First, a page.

Britain opens inquiry on HSBC accounts in a tax haven
HSBC's legal troubles are growing. The British tax authorities said Friday that they were looking into a list of HSBC clients with bank accounts in the tax haven of Jersey.
Her Majesty's Revenue and Customs, Britain's tax authority, is investigating more than 4,000 accounts in Jersey that belong to British clients after receiving details from a whistle-blower. The list includes a drug dealer and a man convicted of possessing more than 300 weapons at his home in the south of England, The Daily Telegraph reported.
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''We have received the data and we are studying it,'' a tax authority spokesman wrote in an emailed statement. ''Clamping down on those who try to cheat the system through evading taxes and over-claiming benefits is a top priority for us, and we value the information we receive from the public and business community.''
Jersey, the largest island in the English Channel, is a British dependency with its own tax system.
HSBC, Britain's largest bank, is already part of an investigation into money laundering. The bank said earlier this month that it set aside an additional $800 million to cover potential fines from the money-laundering case, bringing the total to $1.5 billion. The bank, which is negotiating a settlement with the American authorities, added that the actual fine could be even bigger.
In addition, HSBC, like other major British banks, has had to set aside cash to reimburse British customers who were sold inappropriate insurance products.
HSBC said Friday in a statement that the bank was ''investigating the reports of an alleged loss of certain client data in Jersey as a matter of urgency.'' HSBC said it had not yet been informed of any investigation but would fully cooperate with the authorities. ''HSBC remains fully committed to adoption of the highest global standards, including the procedures for the acceptance of clients,'' it said.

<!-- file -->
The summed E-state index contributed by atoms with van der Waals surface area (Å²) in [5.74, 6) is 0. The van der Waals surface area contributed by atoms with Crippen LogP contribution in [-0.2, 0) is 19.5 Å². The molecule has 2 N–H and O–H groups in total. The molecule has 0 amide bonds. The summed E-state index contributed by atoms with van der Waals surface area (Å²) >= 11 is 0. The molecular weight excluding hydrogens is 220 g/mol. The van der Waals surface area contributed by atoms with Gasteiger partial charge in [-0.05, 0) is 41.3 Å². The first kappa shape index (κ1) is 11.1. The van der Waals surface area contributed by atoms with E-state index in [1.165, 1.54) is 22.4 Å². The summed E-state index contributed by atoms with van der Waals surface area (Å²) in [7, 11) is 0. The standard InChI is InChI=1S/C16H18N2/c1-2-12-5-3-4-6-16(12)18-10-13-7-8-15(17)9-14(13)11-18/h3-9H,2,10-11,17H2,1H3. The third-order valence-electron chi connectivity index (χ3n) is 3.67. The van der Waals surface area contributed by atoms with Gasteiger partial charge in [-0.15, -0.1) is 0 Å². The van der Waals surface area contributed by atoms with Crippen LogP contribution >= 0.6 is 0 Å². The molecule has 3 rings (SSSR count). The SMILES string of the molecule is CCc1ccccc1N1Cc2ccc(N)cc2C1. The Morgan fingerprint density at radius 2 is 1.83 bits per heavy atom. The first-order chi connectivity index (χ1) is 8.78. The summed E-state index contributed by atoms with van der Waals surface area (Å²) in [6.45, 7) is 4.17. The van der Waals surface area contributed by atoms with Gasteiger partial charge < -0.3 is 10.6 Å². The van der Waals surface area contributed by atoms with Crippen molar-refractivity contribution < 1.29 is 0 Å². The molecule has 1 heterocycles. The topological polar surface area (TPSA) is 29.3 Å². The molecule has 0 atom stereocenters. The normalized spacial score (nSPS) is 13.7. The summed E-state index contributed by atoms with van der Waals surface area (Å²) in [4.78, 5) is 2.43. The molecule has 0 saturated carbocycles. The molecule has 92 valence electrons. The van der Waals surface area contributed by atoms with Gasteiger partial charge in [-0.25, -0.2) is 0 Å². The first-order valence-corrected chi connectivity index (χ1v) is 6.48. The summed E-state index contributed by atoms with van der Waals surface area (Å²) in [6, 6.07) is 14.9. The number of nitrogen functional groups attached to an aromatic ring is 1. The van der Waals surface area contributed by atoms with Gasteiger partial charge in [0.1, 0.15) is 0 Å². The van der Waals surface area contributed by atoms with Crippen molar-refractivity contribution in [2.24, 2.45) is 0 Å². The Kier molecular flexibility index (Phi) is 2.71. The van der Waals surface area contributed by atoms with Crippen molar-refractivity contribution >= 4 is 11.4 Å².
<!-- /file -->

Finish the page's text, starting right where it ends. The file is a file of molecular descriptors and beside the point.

Prime Minister David Cameron of Britain has made the crackdown on tax evaders a priority for a government under pressure to increase revenue and reduce the budget deficit.
Following the financial crisis, banks face greater scrutiny from the authorities worldwide about how they conduct their business.
HSBC's management was forced to apologize publicly for the problems that weighed on its earnings and share price as recently as Monday and has already started to change its compliance and oversight functions.
The money laundering scandal began when the Senate Permanent Subcommittee on Investigations accused HSBC of allowing some of its executives to let illegal behaviour go unchecked for nine years, until 2010. In one example, the bank provided financing to Al Rajhi Bank of Saudi Arabia, even though some of the bank's owners were linked to the financing of terrorism, according to the Senate report.
HSBC clients are also on another list that was in the spotlight this month. Kostas Vaxevanis, editor of the investigative magazine Hot Doc, was acquitted last week on charges of breaching privacy laws when he published a list of more than 2,000 Greeks believed to hold accounts at a Geneva branch of HSBC. The list was given to the Greek authorities two years ago by Christine Lagarde, then the French finance minister and now managing director of the International Monetary Fund, to help the government in Athens investigate evasion.
© 2012 The New York Times News Service